Another Supreme Court Pro-Arbitration Win for Corporations

The Supreme Court holds (5-3, Justice Sotomayor recused) today in American Express Co. et al. v. Italian Colors Restaurant et al. that the 1925 Federal Arbitration Act does not permit courts to invalidate fine print arbitration agreements—even if they do not permit class arbitration to effectively vindicate a federal statutory right—in this case the antitrust laws.   

The Court reviewed a case in which there was a dispute between small merchants and American Express.  The merchants wanted to challenge Amex’s alleged use of its monopoly power to force merchants into higher fee arrangements which the merchants claimed was an antitrust violation.  The merchants said that they could not get redress if each merchant was required to arbitrate, as individual arbitration would be prohibitively expensive.

The majority opinion, written by Justice Scalia and signed onto by Justices Thomas, Alito, Kennedy, and Chief Justice Roberts, says, that “…courts must ‘rigorously enforce arbitration agreements according to their terms.”  The Court wrote that “The class-action waiver merely limits arbitration to the two contracting parties.  It no more eliminates those parties’ right to pursue their statutory remedy than did federal law before its adoption of the class action for legal relief in 1938…”  The Court draws an all but meaningless distinction between the right to pursue a claim and being able to effectively vindicate the right in order to give a preference for private arbitration—and the corporations that are most likely to use it.

Justice Kagan, writing a first-rate dissent for herself and Justices Ginsberg and Breyer explains that the majority’s opinion means that procedural bars to vindicating a claim translates into “the monopolist gets to use its monopoly power to insist on a contract effectively depriving its victims of all legal recourse.”  Kagan notes that the Court’s opinion in “the nutshell version” means “Too darn bad.”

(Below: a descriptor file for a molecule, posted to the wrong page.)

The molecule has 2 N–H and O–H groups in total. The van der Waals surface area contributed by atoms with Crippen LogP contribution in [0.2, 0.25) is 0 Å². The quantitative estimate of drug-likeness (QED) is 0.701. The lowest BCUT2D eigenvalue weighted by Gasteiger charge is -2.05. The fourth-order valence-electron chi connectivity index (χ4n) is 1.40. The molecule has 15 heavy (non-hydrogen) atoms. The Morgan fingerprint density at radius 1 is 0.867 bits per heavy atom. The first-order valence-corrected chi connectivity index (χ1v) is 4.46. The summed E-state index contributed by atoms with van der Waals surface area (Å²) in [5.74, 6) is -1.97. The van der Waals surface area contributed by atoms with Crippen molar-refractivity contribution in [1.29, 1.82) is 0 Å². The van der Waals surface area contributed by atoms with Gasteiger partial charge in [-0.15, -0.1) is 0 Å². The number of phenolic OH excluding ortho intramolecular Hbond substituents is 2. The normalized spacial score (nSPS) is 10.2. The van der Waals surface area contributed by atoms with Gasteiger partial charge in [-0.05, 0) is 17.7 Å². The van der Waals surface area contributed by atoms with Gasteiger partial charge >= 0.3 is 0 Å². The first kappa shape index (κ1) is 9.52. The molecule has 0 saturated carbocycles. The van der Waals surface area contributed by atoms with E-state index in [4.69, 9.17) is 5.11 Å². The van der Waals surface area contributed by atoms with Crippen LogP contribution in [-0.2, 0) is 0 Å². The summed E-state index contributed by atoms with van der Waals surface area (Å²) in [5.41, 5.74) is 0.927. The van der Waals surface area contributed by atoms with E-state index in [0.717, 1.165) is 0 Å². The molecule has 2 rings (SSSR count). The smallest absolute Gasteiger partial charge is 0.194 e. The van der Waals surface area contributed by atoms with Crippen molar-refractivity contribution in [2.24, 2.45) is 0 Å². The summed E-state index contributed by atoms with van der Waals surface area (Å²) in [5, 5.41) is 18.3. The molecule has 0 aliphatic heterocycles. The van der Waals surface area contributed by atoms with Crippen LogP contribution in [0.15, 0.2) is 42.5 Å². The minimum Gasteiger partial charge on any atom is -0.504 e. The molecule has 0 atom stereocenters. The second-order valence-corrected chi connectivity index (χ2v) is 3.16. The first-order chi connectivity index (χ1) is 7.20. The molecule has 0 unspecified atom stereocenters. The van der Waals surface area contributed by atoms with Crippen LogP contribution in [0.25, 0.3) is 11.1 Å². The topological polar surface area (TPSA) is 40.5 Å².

The strongly-worded dissent continues: The Court’s “answer is a betrayal of our precedents, and of federal statutes like the antitrust laws.  Our decisions have developed a mechanism—called the effective-vindication rule—to prevent arbitration clauses from choking off a plaintiff’s ability to enforce congressionally create rights.”  Justice Kagan writes “the majority disregards our decisions’ central tenet:  An arbitration clause may not thwart federal law, irrespective of exactly how it does so.”

What does it mean?  The Supreme Court has declared that the pro-arbitration (and anti-class action) position of the narrow majority of the Justices in a series of opinions now, siding unmistakably with large corporations seeking to enforce privately contracted arbitration provisions, supersedes other federal laws, regardless of the consequence to other important federal statutory rights small business and consumers may attempt to vindicate.  This decision permits a private ordering of rights resolution in arbitration, via fine print contracting, to undermine all other federal policies.  

The decision can be found here.